IT Pro is supported by its audience. When you purchase through links on our site, we may earn an affiliate commission. Learn more

SaaS is about more than monthly subscriptions

Unless you're providing regular support and wider platform options, you're just fleecing customers on a monthly basis

I've recently started using Microsoft's Surface Pro X – look out for my review, coming soon to IT Pro – and it's got me thinking about software. You see, the big difference with the Pro X is that it's built on an ARM chip, which means it won't run x86 apps natively. 64-bit x86 programs won't run at all, but 32-bit x86 apps can be run using a built-in emulator.

Sadly, the performance of emulated apps is a bit underwhelming, which means that Adobe's Creative Cloud apps don't run nearly as well as they would on an Intel-powered machine. The irony is that despite being dubbed the 'Creative Cloud' suite, products like Photoshop, Lightroom and Premiere Pro aren't really cloud software.

Sure, they may sync your files and settings (or some of them, at least) to Adobe's servers, and they're billed as a monthly subscription, but in reality, these products are merely on-premise applications that have borrowed certain SaaS elements.

It seems faintly ridiculous to me that Adobe can describe its software as 'cloud' with a straight face, despite the fact that not only are there almost no web-based versions of its software, there's not even a competent mobile app for most of it.

Adobe is far from the only offender, though. The cloud has revolutionised software delivery, but it's also proven to be a fantastic excuse for companies looking to swap out one-off software license purchases for a much more lucrative recurring monthly revenue stream.

The truth, however, is that just because your customers are paying monthly for your software does not mean that you're delivering it 'as a service'.

The SaaS model, to my mind, revolves around three core tenets. The first, yes, is a more flexible, subscription-based payment model, but the other two are the ability to take it anywhere - either as a web app or through wide platform support - and regular, rolling updates. Without all three, you're left with a compromised product that does not meet the criteria of 'true SaaS', but instead seeks to capitalise on the trend's popularity to fleece its customers on a monthly basis.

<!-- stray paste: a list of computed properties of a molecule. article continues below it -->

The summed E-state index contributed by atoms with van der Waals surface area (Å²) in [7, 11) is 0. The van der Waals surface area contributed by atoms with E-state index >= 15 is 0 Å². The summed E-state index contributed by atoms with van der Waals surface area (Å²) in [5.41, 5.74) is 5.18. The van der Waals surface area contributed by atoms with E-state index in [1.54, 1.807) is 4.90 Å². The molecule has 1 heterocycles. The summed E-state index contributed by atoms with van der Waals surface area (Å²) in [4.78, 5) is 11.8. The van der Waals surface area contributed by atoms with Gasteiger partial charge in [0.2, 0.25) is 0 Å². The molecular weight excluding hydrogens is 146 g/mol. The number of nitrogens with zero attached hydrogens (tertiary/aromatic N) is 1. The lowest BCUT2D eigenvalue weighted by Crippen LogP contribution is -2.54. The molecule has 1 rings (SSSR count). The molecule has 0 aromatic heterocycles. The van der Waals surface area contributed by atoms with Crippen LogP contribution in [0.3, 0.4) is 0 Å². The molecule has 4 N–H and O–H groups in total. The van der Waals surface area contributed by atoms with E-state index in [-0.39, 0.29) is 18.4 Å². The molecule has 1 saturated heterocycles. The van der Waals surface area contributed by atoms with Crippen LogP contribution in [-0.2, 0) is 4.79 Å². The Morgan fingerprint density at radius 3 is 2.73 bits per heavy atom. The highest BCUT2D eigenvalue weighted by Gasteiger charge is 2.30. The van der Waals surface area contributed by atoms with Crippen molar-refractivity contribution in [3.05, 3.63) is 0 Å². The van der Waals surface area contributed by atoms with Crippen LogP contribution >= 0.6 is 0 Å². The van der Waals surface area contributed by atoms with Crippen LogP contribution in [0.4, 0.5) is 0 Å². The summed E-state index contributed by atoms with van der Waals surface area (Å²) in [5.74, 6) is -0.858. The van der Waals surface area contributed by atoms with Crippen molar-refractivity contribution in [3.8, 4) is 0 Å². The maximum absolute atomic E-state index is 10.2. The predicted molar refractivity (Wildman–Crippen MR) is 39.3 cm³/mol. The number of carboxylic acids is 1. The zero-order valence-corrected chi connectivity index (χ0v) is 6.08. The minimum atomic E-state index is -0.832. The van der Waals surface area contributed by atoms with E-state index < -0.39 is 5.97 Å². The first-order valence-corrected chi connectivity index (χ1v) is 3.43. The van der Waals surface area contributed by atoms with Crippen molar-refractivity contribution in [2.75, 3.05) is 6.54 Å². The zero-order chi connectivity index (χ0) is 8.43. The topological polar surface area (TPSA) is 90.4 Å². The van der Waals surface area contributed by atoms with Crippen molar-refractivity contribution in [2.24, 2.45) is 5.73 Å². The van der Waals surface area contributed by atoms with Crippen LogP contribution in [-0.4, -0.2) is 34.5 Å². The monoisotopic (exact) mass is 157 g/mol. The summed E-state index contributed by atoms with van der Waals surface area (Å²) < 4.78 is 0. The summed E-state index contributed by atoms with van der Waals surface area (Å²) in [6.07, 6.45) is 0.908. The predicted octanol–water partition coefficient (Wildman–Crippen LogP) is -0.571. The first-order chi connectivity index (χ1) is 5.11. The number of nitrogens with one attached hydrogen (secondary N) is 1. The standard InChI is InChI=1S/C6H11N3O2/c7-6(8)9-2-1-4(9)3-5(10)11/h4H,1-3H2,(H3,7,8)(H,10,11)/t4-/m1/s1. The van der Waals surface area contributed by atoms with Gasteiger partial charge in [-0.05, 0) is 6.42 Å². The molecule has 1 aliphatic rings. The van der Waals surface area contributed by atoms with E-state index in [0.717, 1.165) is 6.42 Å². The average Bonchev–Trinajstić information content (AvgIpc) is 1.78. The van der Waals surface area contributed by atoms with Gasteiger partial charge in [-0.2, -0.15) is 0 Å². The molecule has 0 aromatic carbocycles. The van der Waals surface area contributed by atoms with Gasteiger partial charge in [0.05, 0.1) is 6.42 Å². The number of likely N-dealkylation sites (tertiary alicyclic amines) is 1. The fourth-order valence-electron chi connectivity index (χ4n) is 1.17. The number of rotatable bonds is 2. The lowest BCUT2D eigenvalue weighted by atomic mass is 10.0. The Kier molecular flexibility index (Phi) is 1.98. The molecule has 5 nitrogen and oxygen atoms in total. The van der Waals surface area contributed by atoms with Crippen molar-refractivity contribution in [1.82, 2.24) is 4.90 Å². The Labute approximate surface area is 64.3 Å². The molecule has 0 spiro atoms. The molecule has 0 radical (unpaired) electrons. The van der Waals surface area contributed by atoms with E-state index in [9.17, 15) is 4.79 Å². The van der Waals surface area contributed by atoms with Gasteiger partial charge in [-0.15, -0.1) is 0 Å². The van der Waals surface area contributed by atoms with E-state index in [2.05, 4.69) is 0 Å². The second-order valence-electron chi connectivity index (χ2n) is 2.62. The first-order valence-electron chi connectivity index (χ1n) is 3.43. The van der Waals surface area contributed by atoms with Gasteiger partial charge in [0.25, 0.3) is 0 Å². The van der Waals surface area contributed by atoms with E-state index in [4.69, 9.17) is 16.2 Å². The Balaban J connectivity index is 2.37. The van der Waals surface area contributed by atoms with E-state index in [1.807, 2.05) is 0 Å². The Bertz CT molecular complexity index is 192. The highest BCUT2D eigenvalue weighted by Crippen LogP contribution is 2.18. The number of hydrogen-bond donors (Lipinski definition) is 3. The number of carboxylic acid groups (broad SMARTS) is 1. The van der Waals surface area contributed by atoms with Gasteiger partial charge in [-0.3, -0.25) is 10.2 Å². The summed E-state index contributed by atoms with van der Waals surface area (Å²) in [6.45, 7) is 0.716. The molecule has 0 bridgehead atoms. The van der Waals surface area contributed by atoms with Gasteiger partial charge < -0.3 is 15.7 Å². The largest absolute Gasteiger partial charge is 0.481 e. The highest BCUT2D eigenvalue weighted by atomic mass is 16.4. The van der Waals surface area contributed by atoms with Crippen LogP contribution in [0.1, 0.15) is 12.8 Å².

Even Microsoft, the de facto king of on-premise software, has grasped this fact. Not only does it make its full Office suite available in web app form, it even creates web-based versions of enterprise tools like its Visual Studio code editor - and it updates all of its software on a regular basis. These updates don't always go according to plan, but at least they happen more frequently than dumping a massive, monolithic update every six months or so.

Software vendors can't have it both ways; if they want to take advantage of the recurring revenue that SaaS can unlock, great – but they also have to make sure that they're holding up their end of the bargain with adequate platform support, portability, and interoperability rather than just wearing the skin of other, better SaaS products.

Featured Resources

2022 State of the multi-cloud report

What are the biggest multi-cloud motivations for decision-makers, and what are the leading challenges

Free Download

The Total Economic Impact™ of IBM robotic process automation

Cost savings and business benefits enabled by robotic process automation

Free Download

Multi-cloud data integration for data leaders

A holistic data-fabric approach to multi-cloud integration

Free Download

MLOps and trustworthy AI for data leaders

A data fabric approach to MLOps and trustworthy AI

Free Download

Most Popular

Empowering employees to truly work anywhere
Sponsored

Empowering employees to truly work anywhere

22 Nov 2022
How to boot Windows 11 in Safe Mode
Microsoft Windows

How to boot Windows 11 in Safe Mode

15 Nov 2022
The top 12 password-cracking techniques used by hackers
Security

The top 12 password-cracking techniques used by hackers

14 Nov 2022